Why Was Hawking’s Funeral at a Church?
There were 500 invited guests at Stephen Hawking’s funeral held on March 31, 2018 at St. Mary the Great Church in Cambridge, England. Although Hawking was an atheist, his children, Lucy, Robert, and Tim, chose St Mary the Great, the church of Cambridge's prestigious university, to say their farewell. The family chose the Church of England funeral service customarily given to longtime fellows at Cambridge University. (Hawking did his graduate work at the University and was a fellow at the University for 52 years.) About 1000 people lined the streets to view his funeral procession.
The children issued a statement saying "Our father's life and work meant many things to many people, both religious and non-religious. So, the service will be both inclusive and traditional, reflecting the breadth and diversity of his life."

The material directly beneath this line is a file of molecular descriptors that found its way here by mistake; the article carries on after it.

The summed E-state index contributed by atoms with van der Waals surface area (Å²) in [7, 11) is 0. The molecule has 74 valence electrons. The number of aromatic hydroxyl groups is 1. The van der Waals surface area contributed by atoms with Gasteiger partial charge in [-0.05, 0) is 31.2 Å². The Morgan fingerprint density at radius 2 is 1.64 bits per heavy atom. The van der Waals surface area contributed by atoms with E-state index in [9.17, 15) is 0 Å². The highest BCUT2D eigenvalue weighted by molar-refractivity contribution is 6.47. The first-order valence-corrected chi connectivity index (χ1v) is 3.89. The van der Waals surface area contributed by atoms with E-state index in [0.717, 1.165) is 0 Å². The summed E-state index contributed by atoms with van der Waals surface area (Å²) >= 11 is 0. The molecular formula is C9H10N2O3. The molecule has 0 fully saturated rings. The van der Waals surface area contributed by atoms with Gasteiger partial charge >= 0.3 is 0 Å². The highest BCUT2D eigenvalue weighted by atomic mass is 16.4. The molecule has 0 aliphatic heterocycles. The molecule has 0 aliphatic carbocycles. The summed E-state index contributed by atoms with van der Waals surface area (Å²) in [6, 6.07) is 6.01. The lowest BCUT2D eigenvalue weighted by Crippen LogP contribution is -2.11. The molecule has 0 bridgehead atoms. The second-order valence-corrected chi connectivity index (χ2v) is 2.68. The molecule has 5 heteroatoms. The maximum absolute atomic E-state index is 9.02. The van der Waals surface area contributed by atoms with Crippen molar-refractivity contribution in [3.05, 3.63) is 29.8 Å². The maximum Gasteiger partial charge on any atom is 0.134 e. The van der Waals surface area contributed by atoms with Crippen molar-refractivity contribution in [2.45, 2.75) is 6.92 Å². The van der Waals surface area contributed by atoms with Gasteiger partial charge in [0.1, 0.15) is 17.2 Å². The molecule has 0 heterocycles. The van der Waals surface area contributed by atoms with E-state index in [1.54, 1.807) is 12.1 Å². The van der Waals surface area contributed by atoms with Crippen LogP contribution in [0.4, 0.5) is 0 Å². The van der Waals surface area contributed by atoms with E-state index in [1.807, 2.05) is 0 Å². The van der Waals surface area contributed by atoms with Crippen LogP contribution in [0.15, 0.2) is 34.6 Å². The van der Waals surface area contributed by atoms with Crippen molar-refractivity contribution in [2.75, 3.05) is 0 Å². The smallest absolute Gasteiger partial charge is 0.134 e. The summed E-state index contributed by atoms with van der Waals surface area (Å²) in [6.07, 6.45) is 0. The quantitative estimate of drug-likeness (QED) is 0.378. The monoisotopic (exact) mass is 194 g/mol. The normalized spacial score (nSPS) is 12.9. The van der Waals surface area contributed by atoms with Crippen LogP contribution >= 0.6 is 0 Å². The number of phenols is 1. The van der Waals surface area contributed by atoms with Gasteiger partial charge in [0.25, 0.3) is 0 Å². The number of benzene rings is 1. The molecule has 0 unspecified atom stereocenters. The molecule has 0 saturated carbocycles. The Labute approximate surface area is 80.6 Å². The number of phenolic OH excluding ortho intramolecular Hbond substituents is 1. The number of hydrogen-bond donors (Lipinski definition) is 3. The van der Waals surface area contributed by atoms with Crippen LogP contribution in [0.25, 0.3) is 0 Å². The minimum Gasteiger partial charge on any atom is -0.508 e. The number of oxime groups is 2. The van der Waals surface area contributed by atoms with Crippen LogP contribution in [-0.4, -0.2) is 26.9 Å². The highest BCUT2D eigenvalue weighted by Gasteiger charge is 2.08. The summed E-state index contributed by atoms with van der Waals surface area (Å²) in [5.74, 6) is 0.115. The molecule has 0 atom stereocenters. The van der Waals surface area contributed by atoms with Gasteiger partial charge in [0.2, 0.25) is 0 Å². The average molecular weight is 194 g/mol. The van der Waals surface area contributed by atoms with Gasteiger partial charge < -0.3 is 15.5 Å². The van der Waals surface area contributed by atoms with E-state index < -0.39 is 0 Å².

The Hawking family arranged and paid for a three-course Easter weekend meal for the homeless at the Wesley Methodist Church in Cambridge served on the day of his funeral. The tables were adorned with flowers and a card reading, “Today’s lunch is a gift from Stephen… From the Hawking family.”
Hawking was cremated and a memorial service was held on June 15, 2018. His ashes were interred at London’s Westminster Abbey near the remains of the renowned scientist lsaac Newton.
What Do You Believe?
Which of these statements comes closest to your own beliefs?
A Video of the "El Mundo" Interview in which Hawking Talks about His Atheism
Questions & Answers
How did Stephen Hawking die?
Stephen Hawking died at the age of 76 on Wednesday, March 14th, 2018. The family did not give a cause of death, saying only that he died peaceably at his home in Cambridge, England.
Hawking lived for 55 years after his diagnosis of ALS at age 21. Only 5% of people with ALS survive for more than 20 years after diagnosis, so Hawking's long life is remarkable.
ALS causes the nerve cells that control voluntary muscle movements, (such as the muscles that control walking, talking, eating, and breathing) to degenerate and eventually die. Most people with ALS die from respiratory failure because the muscles that control breathing become paralyzed. People with ALS often die very peacefully while sleeping.
© 2017 Catherine Giordano